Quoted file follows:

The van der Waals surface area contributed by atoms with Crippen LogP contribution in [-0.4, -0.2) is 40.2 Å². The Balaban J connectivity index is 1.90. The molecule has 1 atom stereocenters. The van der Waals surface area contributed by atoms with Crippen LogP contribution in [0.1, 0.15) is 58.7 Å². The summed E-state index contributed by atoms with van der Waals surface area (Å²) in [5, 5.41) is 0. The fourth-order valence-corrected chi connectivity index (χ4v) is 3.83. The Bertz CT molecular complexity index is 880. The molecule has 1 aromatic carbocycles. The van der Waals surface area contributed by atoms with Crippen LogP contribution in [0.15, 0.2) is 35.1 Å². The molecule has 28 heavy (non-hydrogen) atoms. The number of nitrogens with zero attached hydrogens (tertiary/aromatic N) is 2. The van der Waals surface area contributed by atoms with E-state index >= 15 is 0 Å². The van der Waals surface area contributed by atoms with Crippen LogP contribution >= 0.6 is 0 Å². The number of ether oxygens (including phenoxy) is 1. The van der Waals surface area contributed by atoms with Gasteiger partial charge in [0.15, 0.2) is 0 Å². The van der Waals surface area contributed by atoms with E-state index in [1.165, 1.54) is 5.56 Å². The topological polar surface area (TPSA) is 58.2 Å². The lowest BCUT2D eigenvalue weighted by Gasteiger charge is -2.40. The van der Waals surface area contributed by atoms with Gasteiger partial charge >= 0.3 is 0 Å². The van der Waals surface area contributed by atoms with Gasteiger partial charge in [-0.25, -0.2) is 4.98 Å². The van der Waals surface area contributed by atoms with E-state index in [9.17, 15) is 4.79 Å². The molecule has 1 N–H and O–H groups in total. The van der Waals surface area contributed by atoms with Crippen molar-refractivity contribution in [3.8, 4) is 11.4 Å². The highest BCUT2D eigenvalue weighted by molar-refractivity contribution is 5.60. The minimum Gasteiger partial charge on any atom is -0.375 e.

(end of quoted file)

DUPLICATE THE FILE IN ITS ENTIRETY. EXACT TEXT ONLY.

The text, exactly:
The van der Waals surface area contributed by atoms with Crippen LogP contribution in [-0.4, -0.2) is 40.2 Å². The Balaban J connectivity index is 1.90. The molecule has 1 atom stereocenters. The van der Waals surface area contributed by atoms with Crippen LogP contribution in [0.1, 0.15) is 58.7 Å². The summed E-state index contributed by atoms with van der Waals surface area (Å²) in [5, 5.41) is 0. The fourth-order valence-corrected chi connectivity index (χ4v) is 3.83. The Bertz CT molecular complexity index is 880. The molecule has 1 aromatic carbocycles. The van der Waals surface area contributed by atoms with Crippen LogP contribution in [0.15, 0.2) is 35.1 Å². The molecule has 28 heavy (non-hydrogen) atoms. The number of nitrogens with zero attached hydrogens (tertiary/aromatic N) is 2. The van der Waals surface area contributed by atoms with E-state index >= 15 is 0 Å². The van der Waals surface area contributed by atoms with Crippen LogP contribution >= 0.6 is 0 Å². The number of ether oxygens (including phenoxy) is 1. The van der Waals surface area contributed by atoms with Gasteiger partial charge in [0.15, 0.2) is 0 Å². The van der Waals surface area contributed by atoms with E-state index in [1.165, 1.54) is 5.56 Å². The topological polar surface area (TPSA) is 58.2 Å². The lowest BCUT2D eigenvalue weighted by Gasteiger charge is -2.40. The van der Waals surface area contributed by atoms with Gasteiger partial charge >= 0.3 is 0 Å². The van der Waals surface area contributed by atoms with Gasteiger partial charge in [-0.25, -0.2) is 4.98 Å². The van der Waals surface area contributed by atoms with E-state index in [9.17, 15) is 4.79 Å². The molecule has 1 N–H and O–H groups in total. The van der Waals surface area contributed by atoms with Crippen molar-refractivity contribution in [3.8, 4) is 11.4 Å². The highest BCUT2D eigenvalue weighted by molar-refractivity contribution is 5.60. The minimum Gasteiger partial charge on any atom is -0.375 e.